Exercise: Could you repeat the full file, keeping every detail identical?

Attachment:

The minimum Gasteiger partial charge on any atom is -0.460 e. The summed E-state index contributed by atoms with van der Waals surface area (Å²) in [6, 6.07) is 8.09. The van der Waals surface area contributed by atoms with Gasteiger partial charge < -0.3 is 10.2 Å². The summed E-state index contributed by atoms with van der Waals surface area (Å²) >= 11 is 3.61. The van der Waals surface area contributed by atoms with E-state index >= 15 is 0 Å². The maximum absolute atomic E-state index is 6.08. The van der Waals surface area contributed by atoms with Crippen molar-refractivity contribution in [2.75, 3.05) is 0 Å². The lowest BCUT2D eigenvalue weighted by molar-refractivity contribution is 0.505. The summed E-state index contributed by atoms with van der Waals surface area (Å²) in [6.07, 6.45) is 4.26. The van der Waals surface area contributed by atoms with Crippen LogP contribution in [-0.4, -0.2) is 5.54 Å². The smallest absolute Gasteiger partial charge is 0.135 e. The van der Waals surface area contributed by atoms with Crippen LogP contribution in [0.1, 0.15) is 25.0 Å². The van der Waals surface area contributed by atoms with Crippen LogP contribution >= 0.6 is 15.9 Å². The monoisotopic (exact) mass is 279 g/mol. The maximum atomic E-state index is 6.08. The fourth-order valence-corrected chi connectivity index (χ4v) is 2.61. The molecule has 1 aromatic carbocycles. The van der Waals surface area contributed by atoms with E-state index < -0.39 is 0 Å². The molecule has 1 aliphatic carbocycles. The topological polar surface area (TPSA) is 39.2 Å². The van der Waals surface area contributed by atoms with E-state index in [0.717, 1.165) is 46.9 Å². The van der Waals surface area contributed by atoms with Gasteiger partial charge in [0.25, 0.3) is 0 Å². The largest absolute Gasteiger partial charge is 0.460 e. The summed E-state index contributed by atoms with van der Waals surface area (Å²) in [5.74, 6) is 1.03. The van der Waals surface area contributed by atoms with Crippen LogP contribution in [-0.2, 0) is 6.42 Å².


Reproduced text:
The minimum Gasteiger partial charge on any atom is -0.460 e. The summed E-state index contributed by atoms with van der Waals surface area (Å²) in [6, 6.07) is 8.09. The van der Waals surface area contributed by atoms with Gasteiger partial charge < -0.3 is 10.2 Å². The summed E-state index contributed by atoms with van der Waals surface area (Å²) >= 11 is 3.61. The van der Waals surface area contributed by atoms with E-state index >= 15 is 0 Å². The maximum absolute atomic E-state index is 6.08. The van der Waals surface area contributed by atoms with Crippen molar-refractivity contribution in [2.75, 3.05) is 0 Å². The lowest BCUT2D eigenvalue weighted by molar-refractivity contribution is 0.505. The summed E-state index contributed by atoms with van der Waals surface area (Å²) in [6.07, 6.45) is 4.26. The van der Waals surface area contributed by atoms with Crippen LogP contribution in [-0.4, -0.2) is 5.54 Å². The smallest absolute Gasteiger partial charge is 0.135 e. The van der Waals surface area contributed by atoms with Crippen LogP contribution in [0.1, 0.15) is 25.0 Å². The van der Waals surface area contributed by atoms with Crippen LogP contribution >= 0.6 is 15.9 Å². The monoisotopic (exact) mass is 279 g/mol. The maximum atomic E-state index is 6.08. The fourth-order valence-corrected chi connectivity index (χ4v) is 2.61. The molecule has 1 aromatic carbocycles. The van der Waals surface area contributed by atoms with E-state index < -0.39 is 0 Å². The molecule has 1 aliphatic carbocycles. The topological polar surface area (TPSA) is 39.2 Å². The van der Waals surface area contributed by atoms with E-state index in [0.717, 1.165) is 46.9 Å². The van der Waals surface area contributed by atoms with Gasteiger partial charge in [0.25, 0.3) is 0 Å². The largest absolute Gasteiger partial charge is 0.460 e. The summed E-state index contributed by atoms with van der Waals surface area (Å²) in [5.74, 6) is 1.03. The van der Waals surface area contributed by atoms with Crippen LogP contribution in [-0.2, 0) is 6.42 Å².